If you’re looking for an archetypal mid-coast Maine community, you’ll look in vain. Every town and city has its own character; this is far more true than, say, the little villages strung like pearls along the Erie Canal. Rockland has an old brick Main Street that marches along its waterfront. Rockport curves around its harbor and ancient, defunct lime kiln. Camden is crammed full of luxury yachts, wooden boats, gracious inns (and cars). Lincolnville is a beach town. Northport looks like nothing from Route 1, but veer off on a side road and you might stumble across Bayside, with its lovely Victorian cottages marching down to the sea.
Quiet Maine moment, outside Belfast.
The Belfast area has been settled since around the time of the Revolutionary War, with the usual burnings and occupations of contested properties during our two wars with the British. In the 19th century, it developed into a shipbuilding center, a legacy still visible in the boatyards on the waterfront.
The risk you always take painting on a waterfront is that someone will park their boat right in front of you before you finish. Oh, well.
As wooden ship building faded at the turn of the century, the local economy shifted to seafood and poultry. Unlike many Maine cities, it wasn’t completely dependent on water transport; a spur from the Maine Central railroad was built in 1871. The poultry business is now gone, but the busy little city is now home to galleries and artists.

Sorry, folks. My workshop in Belfast, ME is sold out. Message me if you want a spot on my waitlist, or information about next year’s programs. Information is available here.

Whew! That nag very nearly got ahead of me!

A running tide, painted by little ol’ me.
As a former newspaper reporter, I’m embarrassed to admit that I posted about my workshop yesterday without including the date. “Who, what, where, why, when and how” was drilled into my head back in the day. But I’ve gone stupid; as I mentioned yesterday, I used to have a manager, but she’s gone to live in a yurt.
The view from the Fireside Inn. Not bad, not bad at all.
I managed to get a brochure and postcard for this workshop printed in record time. Hopefully, it has all the relevant information and is more or less accurate, because I had a lot of them printed.
A painting by one of my 2013 workshop participants, Nancy Woogen, who’s coming back in 2014.
You can either send me an email and I’ll mail one to you, or you can just print one yourself.
The links are hereand here. Isn’t the internet cool?
Here’s the gist of it:

Sea and Sky Workshop
August 10-15, 2014
Based at the Fireside Inn, Belfast, ME

Basic package includes
Five nights lodging at the Fireside Inn on the shores of Penobscot Bay in Belfast, ME.
American-style full breakfast buffet.
Sunday evening welcome reception.
Morning and afternoon instruction, Monday-Friday.
Ferry fare to Isleboro, ME.

Rates
Single accommodations, double-queen room: $803.25* plus $300 instruction fee.
Shared accommodation, double-queen room: $401.63* plus $300 instruction fee.
*Room rental is subject to 8% Maine state sales tax.

Available on request
Instruction only, no accommodation ($300)
Non-painting partner accommodations (at no charge in single room).
Room upgrades.
Private portfolio critique.
Extended stay to tour galleries and museums.

Register now!
Space is limited! Call or text 585-201-1558 or email PleinairBelfast2014@gmail.com.
And that’s me, in Maine last summer. I like this photo!

OK, I’m going to put a cold compress on my head. All this practical thinking has me prostrated in exhaustion.

A great opportunity

Sea and Sky

August 10-15, 2014
Belfast, ME

Ocean, woods, sea, sky, hiking, birds, sea creatures, waves… what’s not to like about painting in Maine?
As regular readers know, I had a fantastic summer teaching in Maine in 2013, which was followed up with a cancer diagnosis that shook my world. This—combined with my manager quitting the industry to go live in a yurt—put my 2014 workshop schedule in limbo.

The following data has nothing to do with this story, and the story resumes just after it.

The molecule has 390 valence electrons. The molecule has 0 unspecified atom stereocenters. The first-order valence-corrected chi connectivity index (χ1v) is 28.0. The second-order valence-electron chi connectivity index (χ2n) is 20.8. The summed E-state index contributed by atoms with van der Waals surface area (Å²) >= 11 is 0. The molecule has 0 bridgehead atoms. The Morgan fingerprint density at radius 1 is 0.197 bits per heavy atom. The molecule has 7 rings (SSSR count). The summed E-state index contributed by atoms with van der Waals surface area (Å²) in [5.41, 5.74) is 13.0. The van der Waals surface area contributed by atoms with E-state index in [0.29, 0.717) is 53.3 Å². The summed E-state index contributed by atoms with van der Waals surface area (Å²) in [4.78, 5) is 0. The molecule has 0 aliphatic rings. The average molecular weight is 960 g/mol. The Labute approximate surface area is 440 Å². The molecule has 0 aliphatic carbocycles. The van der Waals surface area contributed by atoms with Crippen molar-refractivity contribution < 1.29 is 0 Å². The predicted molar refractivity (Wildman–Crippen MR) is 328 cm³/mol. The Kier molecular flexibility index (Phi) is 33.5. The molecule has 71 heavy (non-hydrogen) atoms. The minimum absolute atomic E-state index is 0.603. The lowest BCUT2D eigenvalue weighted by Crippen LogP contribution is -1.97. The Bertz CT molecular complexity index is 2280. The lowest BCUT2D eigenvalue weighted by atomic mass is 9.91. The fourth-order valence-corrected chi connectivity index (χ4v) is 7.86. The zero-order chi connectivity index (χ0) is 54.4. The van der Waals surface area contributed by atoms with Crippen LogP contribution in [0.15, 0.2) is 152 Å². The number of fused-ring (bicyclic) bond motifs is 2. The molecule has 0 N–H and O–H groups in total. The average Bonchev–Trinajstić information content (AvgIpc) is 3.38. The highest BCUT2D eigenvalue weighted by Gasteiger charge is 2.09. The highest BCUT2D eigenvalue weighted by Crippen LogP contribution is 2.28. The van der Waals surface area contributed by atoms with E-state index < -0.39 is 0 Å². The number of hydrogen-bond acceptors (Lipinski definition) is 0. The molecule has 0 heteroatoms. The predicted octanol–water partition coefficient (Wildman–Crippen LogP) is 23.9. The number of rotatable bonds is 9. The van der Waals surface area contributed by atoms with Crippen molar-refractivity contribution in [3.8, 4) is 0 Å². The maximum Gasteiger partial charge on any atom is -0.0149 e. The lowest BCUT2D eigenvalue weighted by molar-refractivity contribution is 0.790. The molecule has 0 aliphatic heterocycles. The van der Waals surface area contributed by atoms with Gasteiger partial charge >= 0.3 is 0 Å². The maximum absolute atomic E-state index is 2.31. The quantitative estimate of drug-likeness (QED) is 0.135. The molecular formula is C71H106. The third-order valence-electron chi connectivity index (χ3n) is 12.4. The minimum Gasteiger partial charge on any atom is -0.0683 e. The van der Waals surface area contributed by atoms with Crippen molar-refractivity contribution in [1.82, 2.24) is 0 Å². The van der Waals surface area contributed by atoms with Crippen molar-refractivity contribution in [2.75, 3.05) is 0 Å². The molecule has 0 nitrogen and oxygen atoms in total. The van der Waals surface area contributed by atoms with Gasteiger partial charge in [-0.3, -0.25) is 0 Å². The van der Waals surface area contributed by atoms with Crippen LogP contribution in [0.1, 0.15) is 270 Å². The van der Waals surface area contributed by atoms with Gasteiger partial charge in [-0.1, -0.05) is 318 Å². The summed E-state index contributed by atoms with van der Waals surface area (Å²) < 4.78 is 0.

Drawing at Owl’s Head last summer.
I’m very picky about venues. From the folksy Great Camp ambience of the Irondequoit Inn to the elegant, gourmet experience at Lakewatch Manor, the last few years have been utterly fantastic. And I wasn’t going to settle for less. So I booted around and inquired of my friends in mid-coast Maine about inns, rental properties, etc.
The answer, when it came, was one of those “oh, duh, why didn’t I think of that?” experiences. I’ve got friends who stay at the Fireside Inn in Belfast every time they’re in mid-coast Maine, and they rave about it. All the rooms face Penobscot Bay, so when you’re not painting with me, you can paint from the balcony of your hotel room. And this locale is close enough to Lincolnville that we can scoot over there to the ferry to Isleboro for an island painting experience.

All kinds of boats in the harbor.
Belfast is one of my favorite places, not only because it has a beautiful harbor and an ambiance all its own, but because I love the little restaurant in the Belfast Co-op.  You crustacean-eaters will love Young’s Lobster Pound. We will have no shortage of good eatin’ on this trip, I promise you.
The view from the Fireside Inn… isn’t this absurdly lovely?
In addition to easy access to painting locations, the Fireside Inn is close to many of Maine’s most picturesque coastal villages and harbors, along with Acadia National Park and the Penobscot Narrows Bridge Observatory. Nearby Sear’s Island is home to over 160 species of birds. Kayak or take a sailing trip. Dining, shopping and gallery-hopping opportunities are unparalleled.
I think the rates are great too:
Single accommodations, double-queen room: $803.25* plus $300 instruction fee.
Shared accommodation, double-queen room: $401.63* plus $300 instruction fee.
Instruction only, no accommodation: $300.
*Room rental is subject to 8% Maine state sales tax.
One of Camden’s schooners, which we saw while painting in 2013. 
The Belfast Fireside Inn lets two adults and up to three kids stay in a room (each with their own breakfast) at the same rate. So if your significant other wants to come and sit on the terrace and play his euphonium all day, that’s all just fine.
You can add the following:

·         Non-painting partner accommodations at no charge.
·         Room upgrades.
·         Private portfolio critique.
·         Extended stay to tour galleries and museums.

When I say “space is limited,” I’m not pulling your chain. Hotel rooms in mid-coast Maine in August are at a premium. I reserved eight on my credit card; I had three commitments to the workshop by dinnertime. And this is the only time I’ll be teaching during summer of 2014. If you’re interested, you really should get in touch with me sooner than later.

 For more information, call or text me at 585-201-1558, or email PleinairBelfast2014@gmail.com.